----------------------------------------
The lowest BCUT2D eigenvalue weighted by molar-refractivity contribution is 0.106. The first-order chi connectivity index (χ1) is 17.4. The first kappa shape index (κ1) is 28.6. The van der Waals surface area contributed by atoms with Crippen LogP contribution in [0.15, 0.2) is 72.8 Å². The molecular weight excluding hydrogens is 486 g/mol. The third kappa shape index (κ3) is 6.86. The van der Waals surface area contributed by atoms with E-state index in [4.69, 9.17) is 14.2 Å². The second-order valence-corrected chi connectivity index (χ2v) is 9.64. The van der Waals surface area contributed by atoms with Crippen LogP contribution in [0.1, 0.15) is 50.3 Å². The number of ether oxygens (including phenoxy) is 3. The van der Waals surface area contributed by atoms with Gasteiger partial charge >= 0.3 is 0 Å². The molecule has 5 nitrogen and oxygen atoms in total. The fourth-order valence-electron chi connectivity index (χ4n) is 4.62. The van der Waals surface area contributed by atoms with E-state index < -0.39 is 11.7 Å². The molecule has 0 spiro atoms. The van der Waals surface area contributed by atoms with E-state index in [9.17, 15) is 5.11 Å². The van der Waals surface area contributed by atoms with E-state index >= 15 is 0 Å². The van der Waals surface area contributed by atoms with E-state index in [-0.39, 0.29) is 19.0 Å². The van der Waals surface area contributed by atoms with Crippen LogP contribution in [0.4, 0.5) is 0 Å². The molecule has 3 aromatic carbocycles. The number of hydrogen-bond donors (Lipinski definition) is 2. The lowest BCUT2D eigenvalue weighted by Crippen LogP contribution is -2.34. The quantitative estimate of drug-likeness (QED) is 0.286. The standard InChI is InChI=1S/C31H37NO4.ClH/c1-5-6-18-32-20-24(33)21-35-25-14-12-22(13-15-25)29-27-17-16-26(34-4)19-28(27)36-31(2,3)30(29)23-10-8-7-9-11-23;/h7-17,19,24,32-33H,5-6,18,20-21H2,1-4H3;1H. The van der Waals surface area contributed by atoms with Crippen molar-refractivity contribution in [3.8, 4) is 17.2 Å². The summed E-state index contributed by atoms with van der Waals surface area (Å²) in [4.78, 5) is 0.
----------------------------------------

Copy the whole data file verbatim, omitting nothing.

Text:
The lowest BCUT2D eigenvalue weighted by molar-refractivity contribution is 0.106. The first-order chi connectivity index (χ1) is 17.4. The first kappa shape index (κ1) is 28.6. The van der Waals surface area contributed by atoms with Crippen LogP contribution in [0.15, 0.2) is 72.8 Å². The molecular weight excluding hydrogens is 486 g/mol. The third kappa shape index (κ3) is 6.86. The van der Waals surface area contributed by atoms with E-state index in [4.69, 9.17) is 14.2 Å². The second-order valence-corrected chi connectivity index (χ2v) is 9.64. The van der Waals surface area contributed by atoms with Crippen LogP contribution in [0.1, 0.15) is 50.3 Å². The number of ether oxygens (including phenoxy) is 3. The van der Waals surface area contributed by atoms with Gasteiger partial charge >= 0.3 is 0 Å². The molecule has 5 nitrogen and oxygen atoms in total. The fourth-order valence-electron chi connectivity index (χ4n) is 4.62. The van der Waals surface area contributed by atoms with E-state index < -0.39 is 11.7 Å². The molecule has 0 spiro atoms. The van der Waals surface area contributed by atoms with E-state index in [9.17, 15) is 5.11 Å². The van der Waals surface area contributed by atoms with E-state index >= 15 is 0 Å². The van der Waals surface area contributed by atoms with E-state index in [-0.39, 0.29) is 19.0 Å². The van der Waals surface area contributed by atoms with Crippen LogP contribution in [0.4, 0.5) is 0 Å². The molecule has 3 aromatic carbocycles. The number of hydrogen-bond donors (Lipinski definition) is 2. The lowest BCUT2D eigenvalue weighted by Crippen LogP contribution is -2.34. The quantitative estimate of drug-likeness (QED) is 0.286. The standard InChI is InChI=1S/C31H37NO4.ClH/c1-5-6-18-32-20-24(33)21-35-25-14-12-22(13-15-25)29-27-17-16-26(34-4)19-28(27)36-31(2,3)30(29)23-10-8-7-9-11-23;/h7-17,19,24,32-33H,5-6,18,20-21H2,1-4H3;1H. The van der Waals surface area contributed by atoms with Crippen molar-refractivity contribution in [3.8, 4) is 17.2 Å². The summed E-state index contributed by atoms with van der Waals surface area (Å²) in [4.78, 5) is 0.